Thursday, 5 March 2015

Notes from the Shack - Where there's a will there's a way

Some of you know that I've been having antenna troubles. A permanent solution awaits in the Summer, but until then I've been making do with my flaky 30 year old Butternut HF6V. For a vertical, it's a great antenna - when it works, which is some of the time on some of the bands. But even when it's not working, contacts are still possible.

Now that the year of W1AW is in the history books, I've been trying to fill in some of the missing bits of my log. The sunspot cycle is heading towards a trough, so I've been focused on 12m during the day while the conditions are still somewhat favourable. At night, I've mostly been working 80m as it is my weakest band in the 10 - 80 range. One night, the noise level on 80m was unusually high at S9+20 and almost as high on every other band. My noise blanker works on some types of noise but not others, and this night I was happy to see it drop to about S6 after hitting the switch.

Because the antenna was working so poorly, I decided to use JT65/JT9 as it works well with low power. With the noise blanker on the display was quite unusual.

The signals appeared as adjacent bands in the spectrogram (a.k.a. waterfall) which was clearly an artifact of the noise blanker. This was confirmed by the text display.

Just like the waterfall, each signal had shadows above and below the actual frequency. This is very similar to when Ron VE3CGR is working JT65 on the same band as me at the same time. In that case I just turn my preamp off and everything is fine. The other strategy is to make sure I'm transmitting on the same time slot as he is and it solves the problem for both of us. With the noise blanker, though, it was a case of living with it or turning the radio off.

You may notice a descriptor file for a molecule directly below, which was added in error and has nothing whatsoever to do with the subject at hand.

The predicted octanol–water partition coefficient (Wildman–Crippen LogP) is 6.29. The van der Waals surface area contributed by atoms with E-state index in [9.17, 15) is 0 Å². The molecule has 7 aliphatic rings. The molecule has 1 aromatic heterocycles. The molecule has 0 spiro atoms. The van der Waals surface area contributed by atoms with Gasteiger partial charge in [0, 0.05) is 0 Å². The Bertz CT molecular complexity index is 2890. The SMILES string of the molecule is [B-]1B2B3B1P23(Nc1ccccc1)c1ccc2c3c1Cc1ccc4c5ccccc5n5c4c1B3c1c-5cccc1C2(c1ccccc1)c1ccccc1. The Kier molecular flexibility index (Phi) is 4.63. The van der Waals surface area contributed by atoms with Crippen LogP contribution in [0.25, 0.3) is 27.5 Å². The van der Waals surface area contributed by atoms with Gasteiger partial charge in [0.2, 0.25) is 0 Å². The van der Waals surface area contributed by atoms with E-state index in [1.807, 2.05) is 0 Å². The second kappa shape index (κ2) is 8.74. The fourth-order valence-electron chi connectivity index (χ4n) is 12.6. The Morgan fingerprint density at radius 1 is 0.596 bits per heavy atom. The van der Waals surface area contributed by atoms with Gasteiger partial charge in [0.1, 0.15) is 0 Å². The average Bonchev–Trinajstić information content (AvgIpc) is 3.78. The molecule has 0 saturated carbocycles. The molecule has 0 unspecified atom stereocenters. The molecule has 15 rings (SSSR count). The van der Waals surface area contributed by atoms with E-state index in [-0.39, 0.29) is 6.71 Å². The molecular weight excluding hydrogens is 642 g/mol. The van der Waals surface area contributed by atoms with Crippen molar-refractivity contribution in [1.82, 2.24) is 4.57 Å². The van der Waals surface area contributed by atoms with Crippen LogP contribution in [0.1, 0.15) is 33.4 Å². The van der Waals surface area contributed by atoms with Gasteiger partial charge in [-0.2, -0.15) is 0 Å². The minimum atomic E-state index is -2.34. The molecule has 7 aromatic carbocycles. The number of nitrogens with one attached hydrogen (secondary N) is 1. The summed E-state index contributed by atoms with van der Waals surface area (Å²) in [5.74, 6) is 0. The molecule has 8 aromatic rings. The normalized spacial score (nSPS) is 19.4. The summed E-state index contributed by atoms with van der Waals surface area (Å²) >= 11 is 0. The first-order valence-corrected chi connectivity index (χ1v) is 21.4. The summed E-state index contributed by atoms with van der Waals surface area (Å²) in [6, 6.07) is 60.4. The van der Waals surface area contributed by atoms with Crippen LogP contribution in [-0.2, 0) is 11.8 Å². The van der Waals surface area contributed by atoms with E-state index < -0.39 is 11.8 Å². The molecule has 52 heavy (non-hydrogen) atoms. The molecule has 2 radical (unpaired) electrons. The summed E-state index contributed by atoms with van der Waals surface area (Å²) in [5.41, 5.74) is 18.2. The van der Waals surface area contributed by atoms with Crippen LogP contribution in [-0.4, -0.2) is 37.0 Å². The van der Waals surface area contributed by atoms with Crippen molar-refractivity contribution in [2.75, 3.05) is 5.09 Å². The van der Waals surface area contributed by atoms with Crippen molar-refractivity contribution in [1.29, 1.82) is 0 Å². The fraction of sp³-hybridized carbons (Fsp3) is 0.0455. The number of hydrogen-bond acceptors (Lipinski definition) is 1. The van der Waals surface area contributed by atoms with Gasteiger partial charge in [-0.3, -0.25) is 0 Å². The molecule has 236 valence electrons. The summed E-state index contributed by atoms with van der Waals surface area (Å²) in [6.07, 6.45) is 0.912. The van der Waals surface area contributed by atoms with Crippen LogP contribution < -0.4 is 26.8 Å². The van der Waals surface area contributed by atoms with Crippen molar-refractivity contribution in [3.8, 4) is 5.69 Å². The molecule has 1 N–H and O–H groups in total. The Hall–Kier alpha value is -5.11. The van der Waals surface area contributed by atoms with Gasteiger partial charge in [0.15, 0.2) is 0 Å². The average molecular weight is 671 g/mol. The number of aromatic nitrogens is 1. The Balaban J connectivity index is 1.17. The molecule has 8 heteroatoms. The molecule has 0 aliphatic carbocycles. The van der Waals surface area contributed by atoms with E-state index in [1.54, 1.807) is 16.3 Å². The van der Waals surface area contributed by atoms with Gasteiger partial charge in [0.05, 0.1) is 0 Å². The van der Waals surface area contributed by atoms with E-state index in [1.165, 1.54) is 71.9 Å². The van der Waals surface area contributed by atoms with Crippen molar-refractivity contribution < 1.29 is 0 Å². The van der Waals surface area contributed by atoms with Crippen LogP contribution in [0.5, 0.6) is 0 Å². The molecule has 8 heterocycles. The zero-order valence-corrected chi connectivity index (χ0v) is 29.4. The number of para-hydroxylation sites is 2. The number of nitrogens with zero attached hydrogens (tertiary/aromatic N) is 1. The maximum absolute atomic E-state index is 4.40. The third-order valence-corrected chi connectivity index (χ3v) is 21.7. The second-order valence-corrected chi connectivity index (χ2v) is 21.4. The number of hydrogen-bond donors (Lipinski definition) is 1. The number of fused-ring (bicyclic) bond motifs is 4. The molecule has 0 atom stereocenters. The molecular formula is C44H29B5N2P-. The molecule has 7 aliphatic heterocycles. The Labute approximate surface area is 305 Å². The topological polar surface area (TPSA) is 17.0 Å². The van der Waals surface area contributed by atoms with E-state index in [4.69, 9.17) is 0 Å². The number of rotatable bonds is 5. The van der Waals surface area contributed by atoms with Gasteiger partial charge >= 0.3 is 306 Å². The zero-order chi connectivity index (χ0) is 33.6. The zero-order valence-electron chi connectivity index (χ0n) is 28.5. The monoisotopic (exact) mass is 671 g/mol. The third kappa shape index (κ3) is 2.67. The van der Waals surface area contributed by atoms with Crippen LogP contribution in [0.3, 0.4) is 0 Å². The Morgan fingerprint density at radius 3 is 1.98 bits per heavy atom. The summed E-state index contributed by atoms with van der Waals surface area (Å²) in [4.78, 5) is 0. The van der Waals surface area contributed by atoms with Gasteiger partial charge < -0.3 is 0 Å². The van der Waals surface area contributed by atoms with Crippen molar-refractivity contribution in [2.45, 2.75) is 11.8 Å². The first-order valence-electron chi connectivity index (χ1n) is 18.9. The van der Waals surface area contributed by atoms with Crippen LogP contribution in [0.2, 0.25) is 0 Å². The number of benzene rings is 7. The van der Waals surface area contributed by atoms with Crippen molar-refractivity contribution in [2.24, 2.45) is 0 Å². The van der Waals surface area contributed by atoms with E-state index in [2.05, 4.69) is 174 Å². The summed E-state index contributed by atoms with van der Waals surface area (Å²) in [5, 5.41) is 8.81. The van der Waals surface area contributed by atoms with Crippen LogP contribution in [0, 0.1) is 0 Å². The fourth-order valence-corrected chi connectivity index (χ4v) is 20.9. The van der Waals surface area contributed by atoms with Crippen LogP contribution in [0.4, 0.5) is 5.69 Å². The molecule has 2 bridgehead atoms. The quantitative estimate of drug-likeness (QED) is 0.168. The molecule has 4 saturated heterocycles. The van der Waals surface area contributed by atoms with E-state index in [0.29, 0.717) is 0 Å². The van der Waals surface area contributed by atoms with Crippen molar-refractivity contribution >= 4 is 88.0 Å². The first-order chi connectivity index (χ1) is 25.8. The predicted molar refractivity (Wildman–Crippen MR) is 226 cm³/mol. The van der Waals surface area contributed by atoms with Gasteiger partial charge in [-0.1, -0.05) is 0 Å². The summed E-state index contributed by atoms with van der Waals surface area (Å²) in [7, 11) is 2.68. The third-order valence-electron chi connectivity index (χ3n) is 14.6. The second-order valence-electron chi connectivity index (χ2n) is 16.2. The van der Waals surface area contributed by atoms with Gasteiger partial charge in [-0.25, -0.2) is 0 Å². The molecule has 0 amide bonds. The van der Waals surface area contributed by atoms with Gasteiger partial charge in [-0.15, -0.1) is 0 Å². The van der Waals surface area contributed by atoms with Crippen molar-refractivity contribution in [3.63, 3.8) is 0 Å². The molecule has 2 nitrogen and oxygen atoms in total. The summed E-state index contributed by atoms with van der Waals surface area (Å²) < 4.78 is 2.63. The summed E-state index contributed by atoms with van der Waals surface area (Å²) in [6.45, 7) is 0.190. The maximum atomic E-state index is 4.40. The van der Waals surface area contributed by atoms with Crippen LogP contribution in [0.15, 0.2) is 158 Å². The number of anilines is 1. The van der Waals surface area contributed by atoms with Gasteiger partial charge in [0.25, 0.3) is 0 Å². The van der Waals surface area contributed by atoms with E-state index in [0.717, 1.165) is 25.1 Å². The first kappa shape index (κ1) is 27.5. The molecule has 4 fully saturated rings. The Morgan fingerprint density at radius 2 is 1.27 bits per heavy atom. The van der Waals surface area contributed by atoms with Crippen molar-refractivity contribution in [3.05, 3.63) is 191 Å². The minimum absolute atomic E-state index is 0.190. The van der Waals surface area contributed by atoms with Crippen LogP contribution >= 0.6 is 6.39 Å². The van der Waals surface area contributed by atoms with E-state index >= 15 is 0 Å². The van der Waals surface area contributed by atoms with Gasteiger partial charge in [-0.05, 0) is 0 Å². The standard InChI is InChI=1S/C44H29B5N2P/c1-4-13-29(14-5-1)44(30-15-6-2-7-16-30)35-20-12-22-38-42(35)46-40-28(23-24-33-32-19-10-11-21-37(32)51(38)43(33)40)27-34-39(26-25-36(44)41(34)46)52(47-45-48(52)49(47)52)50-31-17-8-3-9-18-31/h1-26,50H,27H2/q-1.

A difference between the signal overload and the noise blanker artifacts is that the former will exhibit equally strong signals on either side of the actual frequency, e.g -24db, -18db, -12db, -18db, -24db at regular spaced intervals of a few hundred hertz. The noise blanker artifacts were equally spaced at 220hz apart but with asymmetrical signal to noise ratios, with the better signals being below the actual frequency.

The trick with a display like this is to pick the strongest signal, and even with the noise, the compromised antenna, and the artifacts from the noise blanker I was able to work several stations. That's one of the great things about the JT modes - you can make contacts no matter what the circumstances.

No comments:

Post a Comment